We became Facebook friends, and talked politics and life events, family and comics.

We started as fellow cosplay moms, but now she’s more than that: my super-cool English friend- cosplayer, artist, and best-ever tour guide……

Because when Kiogenic and I were in London this summer, I finally got to MEET Sarah in person!

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She was lovely and warm and friendly, and had organized the most fascinating street art and counter-culture tour of Camden- ever. We wound around the market and through alleys, looking high and low at the work of many of Sarah’s friends.

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This was my favorite.

She showed us the places the cool kids hang out and showered cosplay daughter with comic book gifts.

As she and Kiogenic browsed comics and graphic novels at a small, locally-owned shop, I chatted with the guy behind the desk, who was interested to learn how I knew Sarah.

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“It would have been awkward if you hadn’t gotten on” he observed.

He was right. I suppose it would have been. But I hadn’t really worried about it. Sarah was already a friend before I “met” her in person. Fascinating, brilliant, talented and delightful.

So today I’d like to offer a profile of my cosplaymom, artist,  costumer and maths-whiz buddy Sarah:

Name: Sarah Harris
Day job: statistician for a marketing agency
Age-ish: 50 (ouch!) (Still not quite come to terms with that!)

Why do you cosplay?

At the moment I’m not (although never say never!), but when I did it was for 2 reasons…for something fun to do with my sons, and because I just love making things. The construction side of cosplay tended to be more fun to me than the actual dressing up part.

How long have you been cosplaying?

The first cosplay I made was 3 years ago. The first I wore was 2 years ago.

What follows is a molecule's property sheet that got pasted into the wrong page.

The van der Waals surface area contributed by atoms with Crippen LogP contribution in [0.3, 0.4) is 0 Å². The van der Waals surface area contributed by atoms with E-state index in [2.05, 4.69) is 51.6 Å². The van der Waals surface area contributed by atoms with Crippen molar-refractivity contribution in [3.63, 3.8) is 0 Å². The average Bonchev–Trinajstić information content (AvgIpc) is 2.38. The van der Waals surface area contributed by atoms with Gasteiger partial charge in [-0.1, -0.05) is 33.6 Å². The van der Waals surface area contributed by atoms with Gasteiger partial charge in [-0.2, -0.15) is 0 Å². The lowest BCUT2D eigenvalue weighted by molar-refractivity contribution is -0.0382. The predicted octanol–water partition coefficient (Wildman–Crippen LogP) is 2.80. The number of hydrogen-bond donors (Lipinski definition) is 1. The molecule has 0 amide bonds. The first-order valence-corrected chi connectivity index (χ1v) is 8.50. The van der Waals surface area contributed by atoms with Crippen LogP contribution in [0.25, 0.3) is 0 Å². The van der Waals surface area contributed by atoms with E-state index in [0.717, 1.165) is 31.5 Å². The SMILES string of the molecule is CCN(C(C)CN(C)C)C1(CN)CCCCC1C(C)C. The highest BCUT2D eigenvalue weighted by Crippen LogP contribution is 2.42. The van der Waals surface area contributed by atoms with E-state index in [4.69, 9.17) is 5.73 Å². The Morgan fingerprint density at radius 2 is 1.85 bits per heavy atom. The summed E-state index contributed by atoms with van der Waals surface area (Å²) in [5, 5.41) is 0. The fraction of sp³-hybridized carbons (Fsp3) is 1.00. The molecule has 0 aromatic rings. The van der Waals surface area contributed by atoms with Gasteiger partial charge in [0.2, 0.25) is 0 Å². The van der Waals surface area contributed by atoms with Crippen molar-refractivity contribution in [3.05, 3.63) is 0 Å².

How do you choose your character(s)?

The only costume I ever made for myself was Rocket Raccoon. I thought he looked like a fun construction challenge and I wanted to make it for one of my boys but neither were keen…. so I made it for myself instead! The boys’ costumes were always characters they chose themselves from computer games.
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Rocket Raccoon. The tail. And the GUN!

Do you have a signature, or favorite cosplay?

Favourite is probably the Lich King armour from World of Warcraft that I made for my son Connor. It took over a year!
Lich King

Sarah has SKILLZ.


Do you make, or buy your cosplays?

Everything made from scratch. Making is the fun bit for me.

What advice do you have to other cosplayers?

Blimey…..people don’t usually ask me for advice! just have fun with it I guess! And if you aren’t having fun either change the way you do it until it IS fun, or find something else you enjoy more.

What’s the best thing that someone has said to you about your cosplay?


Best reactions are always from the little ones. “Rocket I love you” is probably the best 🙂

What’s the worst thing that someone has said to you about your cosplay?


This is going to sound horribly smug but I don’t think I’ve heard any negative comments! Closest I guess is “oh it’s a CHICK in there!” when someone heard Rocket talk in an unexpected lady voice 🙂

Do you attend conventions?

Yes, around one per month. Comic books are my first love so I tend to go to the ones which are comic content heavy.
Which is your favorite?
ooh, hard to choose. the best I’ve been to this year so far was a bit of a one off, a convention to celebrate the 40th birthday of the British comic 2000AD. I’ve been reading it since I was 9 🙂 So that was a real blast.

Check out Sarah and the rest of the Implausible Cosplay Gnus of her family at: https://www.facebook.com/implausibilityofgnus